- Pat Yasinskas, ESPN Staff Writer
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I heard a very interesting and lengthy interview with David Garrard while driving a bit earlier Tuesday on Sirius NFL Radio.
Garrard made it very clear he wants to play again next season after sitting out 2011. Garrard said he had back surgery to repair an injury that was holding him back when the Jaguars released him just before the start of last season. He said he’s almost 100 percent and his agent is making teams aware of his availability.
As you might expect, Garrard said his first preference would be to go to a team where he would at least have a chance to compete for a starting job. I don’t see that scenario as even a remote possibility in the NFC South. But Garrard also said he’d be open to being a backup/mentor.
In those roles, I could see him in the NFC South. Let’s throw out the Saints because they’ve got Drew Brees as their starter (assuming they finally get around to getting a new contract done) and they seem content with Chase Daniel as the backup. If the Saints do anything at quarterback this offseason, it might be using a late-round pick on a project-type quarterback to groom behind Brees.
But I can at least see scenarios where Garrard would make sense for the other three NFC South teams. Let’s start with Tampa Bay. The Bucs have Josh Freeman as their starter and view him as their franchise quarterback.
Backup Josh Johnson can become a free agent and I think he probably will test the market. Johnson’s athletic and the previous coaching staff sometimes used him in the wildcat formation (although not with a great deal of success). But Johnson’s not the kind of guy you want to see playing for an extended period if Freeman is injured. Garrard can be that guy because he’s got plenty of experience as a starter.
There’s also a school of thought that the Bucs might want to surround Freeman with an experienced backup that can help act as a mentor. Garrard or David Carr are guys I think could be possibilities if the Bucs go in that direction. New offensive coordinator Mike Sullivan worked as quarterbacks coach with Carr and the New York Giants the last two seasons. Sullivan also worked for the Jacksonville Jaguars in 2002 and ’03. Those were Garrard’s first two seasons in the NFL and Sullivan was a defensive assistant the first year, before switching to offense in 2003. But at least he has some familiarity with Garrard.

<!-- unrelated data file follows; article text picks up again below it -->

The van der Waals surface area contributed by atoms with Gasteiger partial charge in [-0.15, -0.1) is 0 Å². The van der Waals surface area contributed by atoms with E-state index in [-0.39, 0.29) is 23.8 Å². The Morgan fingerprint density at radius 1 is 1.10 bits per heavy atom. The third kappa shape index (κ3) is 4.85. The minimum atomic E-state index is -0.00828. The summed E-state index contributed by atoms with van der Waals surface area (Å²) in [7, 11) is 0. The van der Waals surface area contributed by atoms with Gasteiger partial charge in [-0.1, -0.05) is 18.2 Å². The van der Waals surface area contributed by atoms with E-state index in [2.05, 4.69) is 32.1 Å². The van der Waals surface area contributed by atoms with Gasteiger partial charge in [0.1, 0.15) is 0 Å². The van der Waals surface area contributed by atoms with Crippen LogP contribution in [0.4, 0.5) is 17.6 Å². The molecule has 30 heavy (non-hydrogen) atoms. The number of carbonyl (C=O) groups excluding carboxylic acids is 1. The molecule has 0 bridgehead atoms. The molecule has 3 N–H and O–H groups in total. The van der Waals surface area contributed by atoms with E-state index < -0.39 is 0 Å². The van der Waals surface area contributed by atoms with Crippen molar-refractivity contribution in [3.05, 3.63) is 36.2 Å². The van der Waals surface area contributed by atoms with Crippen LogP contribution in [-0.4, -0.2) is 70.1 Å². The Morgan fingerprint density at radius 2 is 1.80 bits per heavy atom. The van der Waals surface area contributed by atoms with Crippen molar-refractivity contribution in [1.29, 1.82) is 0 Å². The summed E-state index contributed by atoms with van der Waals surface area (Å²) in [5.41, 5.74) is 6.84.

Speaking of familiarity with Garrard, that could be more of a factor with the other two NFC South teams.
Carolina quarterbacks coach Mike Shula was quarterbacks coach in Jacksonville from 2007 through 2010. Garrard’s best statistical seasons came in that span and all indications are he and Shula got along well. The Panthers are set with Cam Newton as their starter, but backup Derek Anderson is a free agent and Jimmy Clausen’s future with the team remains unclear. Garrard might be an upgrade over Anderson as a mentor and as a player.
Garrard also has ties to the Atlanta coaching staff. New offensive coordinator Dirk Koetter was Jacksonville’s offensive coordinator from 2007 through the end of last season. I’m not real sure if Garrard and Koetter parted on friendly terms, but I think the decision to dump Garrard was made mainly by former Jacksonville coach Jack Del Rio. If nothing else, Garrard should be pretty familiar with the concepts Koetter will try to add to Atlanta’s offense.
Atlanta veteran backup Chris Redman is scheduled to be a free agent and I don’t think the Falcons are ready to elevate John Parker Wilson to the No. 2 role. I think there will be some interest in bringing back Redman because his price tag won’t be high and he’s a good set of eyes and ears for Matt Ryan. But Redman’s not the kind of guy you want to play if Ryan goes down for an extended period of time.
If the Falcons are going to make a play for Garrard, a lot will depend on what Koetter thinks of the quarterback. Heck, even coach Mike Smith could have a weighty opinion on this one. Smith is familiar with Garrard because he was defensive coordinator in Jacksonville before taking over in Atlanta.